Connect with us

International Circuit

FCC ends Affordable Internet Program due to lack of funds

The Affordable Connectivity Program, which helped low-income Americans get online, is no more.

On Friday, the US government announced the final closure of the broadly popular federal program, which has helped tens of millions of households afford internet service after Republicans in Congress ignored calls by consumer advocates and Democratic lawmakers to approve more funding this spring.

The program’s lapse threatens to throw nearly 60 million Americans into financial distress, CNN has reported.

The program officially ends on June 1, said the Federal Communications Commission, which administered the Affordable Connectivity Program (ACP) to approximately 1 in 5 households across the country and on tribal reservations.

The 2.5-year-old ACP provided eligible low-income Americans with a monthly credit off their internet bills, worth up to $30 per month and as much as $75 per month for households on tribal lands. The pandemic-era program was a hit with members of both political parties and served tens of millions of seniors, veterans and rural and urban Americans alike.

Program participants received only partial benefits in May ahead of the ACP’s expected collapse.

“The Affordable Connectivity Program filled an important gap that provider low-income programs, state and local affordability programs, and the Lifeline program cannot fully address,” said FCC Chairwoman Jessica Rosenworcel in a statement, referring to the name of another, similar FCC program that subsidizes wireless and home internet service. “The Commission is available to provide any assistance Congress may need to support funding the ACP in the future and stands ready to resume the program if additional funding is provided.”

Some US lawmakers proposed bipartisan legislation to extend the ACP in the months leading up to the deadline. But the bills languished in the face of inaction by Republican leaders who showed little interest in engaging with the issue. President Joe Biden and Democratic lawmakers have publicly blamed GOP leadership for allowing the ACP to end.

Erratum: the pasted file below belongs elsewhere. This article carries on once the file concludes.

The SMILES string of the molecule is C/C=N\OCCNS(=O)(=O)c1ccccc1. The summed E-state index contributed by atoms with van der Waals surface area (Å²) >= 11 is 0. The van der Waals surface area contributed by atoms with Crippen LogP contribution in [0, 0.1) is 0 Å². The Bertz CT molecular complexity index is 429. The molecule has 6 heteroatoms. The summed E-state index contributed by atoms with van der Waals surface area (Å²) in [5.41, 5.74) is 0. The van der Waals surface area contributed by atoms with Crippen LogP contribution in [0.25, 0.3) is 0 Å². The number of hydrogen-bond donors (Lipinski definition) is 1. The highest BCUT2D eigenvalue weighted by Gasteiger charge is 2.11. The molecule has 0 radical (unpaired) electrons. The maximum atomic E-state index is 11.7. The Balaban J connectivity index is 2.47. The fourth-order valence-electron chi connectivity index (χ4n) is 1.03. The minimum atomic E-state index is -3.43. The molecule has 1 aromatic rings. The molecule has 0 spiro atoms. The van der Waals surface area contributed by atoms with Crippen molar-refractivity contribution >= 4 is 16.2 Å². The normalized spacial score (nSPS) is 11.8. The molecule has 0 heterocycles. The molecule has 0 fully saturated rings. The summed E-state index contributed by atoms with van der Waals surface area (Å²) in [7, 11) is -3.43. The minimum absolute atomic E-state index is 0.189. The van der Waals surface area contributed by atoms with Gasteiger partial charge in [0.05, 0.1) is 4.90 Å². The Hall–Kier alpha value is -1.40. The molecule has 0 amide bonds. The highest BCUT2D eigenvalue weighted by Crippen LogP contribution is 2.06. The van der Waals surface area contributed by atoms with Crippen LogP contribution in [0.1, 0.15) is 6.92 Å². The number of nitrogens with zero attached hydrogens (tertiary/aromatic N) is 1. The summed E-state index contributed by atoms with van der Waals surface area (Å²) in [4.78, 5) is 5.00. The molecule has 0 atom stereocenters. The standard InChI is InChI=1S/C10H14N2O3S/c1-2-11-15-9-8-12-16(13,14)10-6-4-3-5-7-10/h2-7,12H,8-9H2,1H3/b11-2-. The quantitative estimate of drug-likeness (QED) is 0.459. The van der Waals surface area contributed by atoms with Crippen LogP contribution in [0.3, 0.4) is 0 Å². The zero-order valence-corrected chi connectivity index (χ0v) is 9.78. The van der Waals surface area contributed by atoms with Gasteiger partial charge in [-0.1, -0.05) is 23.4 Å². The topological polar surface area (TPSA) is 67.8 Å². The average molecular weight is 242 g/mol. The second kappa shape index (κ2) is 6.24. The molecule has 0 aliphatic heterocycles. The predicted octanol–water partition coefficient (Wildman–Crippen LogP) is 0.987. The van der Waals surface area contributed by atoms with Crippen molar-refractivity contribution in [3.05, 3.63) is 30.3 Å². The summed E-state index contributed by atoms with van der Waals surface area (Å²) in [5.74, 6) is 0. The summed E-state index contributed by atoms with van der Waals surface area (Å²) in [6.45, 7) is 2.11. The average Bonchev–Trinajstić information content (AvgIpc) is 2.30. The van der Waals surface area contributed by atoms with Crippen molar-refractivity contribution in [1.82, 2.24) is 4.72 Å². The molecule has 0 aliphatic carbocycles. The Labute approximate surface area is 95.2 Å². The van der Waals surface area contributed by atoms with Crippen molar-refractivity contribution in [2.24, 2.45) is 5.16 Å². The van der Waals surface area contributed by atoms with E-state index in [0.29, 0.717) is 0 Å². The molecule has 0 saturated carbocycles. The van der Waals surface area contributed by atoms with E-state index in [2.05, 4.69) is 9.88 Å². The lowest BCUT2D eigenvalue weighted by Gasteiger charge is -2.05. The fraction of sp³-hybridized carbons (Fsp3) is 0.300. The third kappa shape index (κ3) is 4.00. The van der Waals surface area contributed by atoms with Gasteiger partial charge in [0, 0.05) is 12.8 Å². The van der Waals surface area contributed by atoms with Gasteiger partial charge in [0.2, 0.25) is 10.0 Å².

A spokesperson for House Speaker Mike Johnson didn’t immediately respond to a request for comment.

On Friday, Biden reiterated his calls for Congress to pass legislation extending the ACP. He also announced a series of voluntary commitments by a handful of internet providers to offer — or continue offering — their own proprietary low-income internet plans.
The list includes AT&T, Comcast, Cox, Charter’s Spectrum and Verizon, among others.

Those providers will continue to offer qualifying ACP households a broadband plan for $30 or less, the White House said, and together the companies are expected to cover roughly 10 million of the 23 million households relying on the ACP.

The ACP was initially funded by Congress with a one-time budget of $14 billion. Biden has asked for $6 billion to continue the program and one bipartisan bill proposed renewing the ACP with $7 billion in additional funding.

Kathryn de Wit, director of the Pew Charitable Trust’s broadband access initiative, said reaching the deadline without a solution from Congress was a “disheartening” outcome.

“Without intervention, households participating in the program will immediately see their internet bills go up,” de Wit said. “We know cost is a key barrier to connecting low-income families to the internet, so without ACP we can expect most participating households to either downgrade or drop their plans altogether.” CNN

Click to comment

You must be logged in to post a comment Login

Leave a Reply

Copyright © 2024 Communications Today

error: Content is protected !!